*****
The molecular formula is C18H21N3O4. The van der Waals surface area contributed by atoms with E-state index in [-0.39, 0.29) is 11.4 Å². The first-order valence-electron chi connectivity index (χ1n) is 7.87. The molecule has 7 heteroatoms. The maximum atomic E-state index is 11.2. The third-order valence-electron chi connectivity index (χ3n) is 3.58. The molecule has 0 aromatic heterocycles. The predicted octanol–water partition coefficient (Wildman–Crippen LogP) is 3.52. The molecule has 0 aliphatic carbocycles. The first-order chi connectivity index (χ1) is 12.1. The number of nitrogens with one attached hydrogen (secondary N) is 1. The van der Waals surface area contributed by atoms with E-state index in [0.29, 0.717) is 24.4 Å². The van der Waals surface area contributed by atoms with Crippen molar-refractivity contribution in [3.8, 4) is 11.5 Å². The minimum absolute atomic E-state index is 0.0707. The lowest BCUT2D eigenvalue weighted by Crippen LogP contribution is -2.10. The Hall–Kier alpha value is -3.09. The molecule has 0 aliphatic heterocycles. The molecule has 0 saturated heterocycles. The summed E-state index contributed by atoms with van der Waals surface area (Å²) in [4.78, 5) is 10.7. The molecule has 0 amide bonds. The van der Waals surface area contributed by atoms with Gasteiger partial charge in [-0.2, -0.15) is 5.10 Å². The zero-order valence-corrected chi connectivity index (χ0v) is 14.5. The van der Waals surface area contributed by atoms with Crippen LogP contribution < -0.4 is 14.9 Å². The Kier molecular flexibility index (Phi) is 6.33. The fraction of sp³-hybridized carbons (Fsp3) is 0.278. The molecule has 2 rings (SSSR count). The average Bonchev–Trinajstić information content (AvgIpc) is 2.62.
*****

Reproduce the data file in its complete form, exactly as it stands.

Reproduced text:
The molecular formula is C18H21N3O4. The van der Waals surface area contributed by atoms with E-state index in [-0.39, 0.29) is 11.4 Å². The first-order valence-electron chi connectivity index (χ1n) is 7.87. The molecule has 7 heteroatoms. The maximum atomic E-state index is 11.2. The third-order valence-electron chi connectivity index (χ3n) is 3.58. The molecule has 0 aromatic heterocycles. The predicted octanol–water partition coefficient (Wildman–Crippen LogP) is 3.52. The molecule has 0 aliphatic carbocycles. The first-order chi connectivity index (χ1) is 12.1. The number of nitrogens with one attached hydrogen (secondary N) is 1. The van der Waals surface area contributed by atoms with E-state index in [0.29, 0.717) is 24.4 Å². The van der Waals surface area contributed by atoms with Crippen molar-refractivity contribution in [3.8, 4) is 11.5 Å². The minimum absolute atomic E-state index is 0.0707. The lowest BCUT2D eigenvalue weighted by Crippen LogP contribution is -2.10. The Hall–Kier alpha value is -3.09. The molecule has 0 aliphatic heterocycles. The molecule has 0 saturated heterocycles. The summed E-state index contributed by atoms with van der Waals surface area (Å²) in [4.78, 5) is 10.7. The molecule has 0 amide bonds. The van der Waals surface area contributed by atoms with Gasteiger partial charge in [-0.2, -0.15) is 5.10 Å². The zero-order valence-corrected chi connectivity index (χ0v) is 14.5. The van der Waals surface area contributed by atoms with Crippen LogP contribution < -0.4 is 14.9 Å². The Kier molecular flexibility index (Phi) is 6.33. The fraction of sp³-hybridized carbons (Fsp3) is 0.278. The molecule has 2 rings (SSSR count). The average Bonchev–Trinajstić information content (AvgIpc) is 2.62.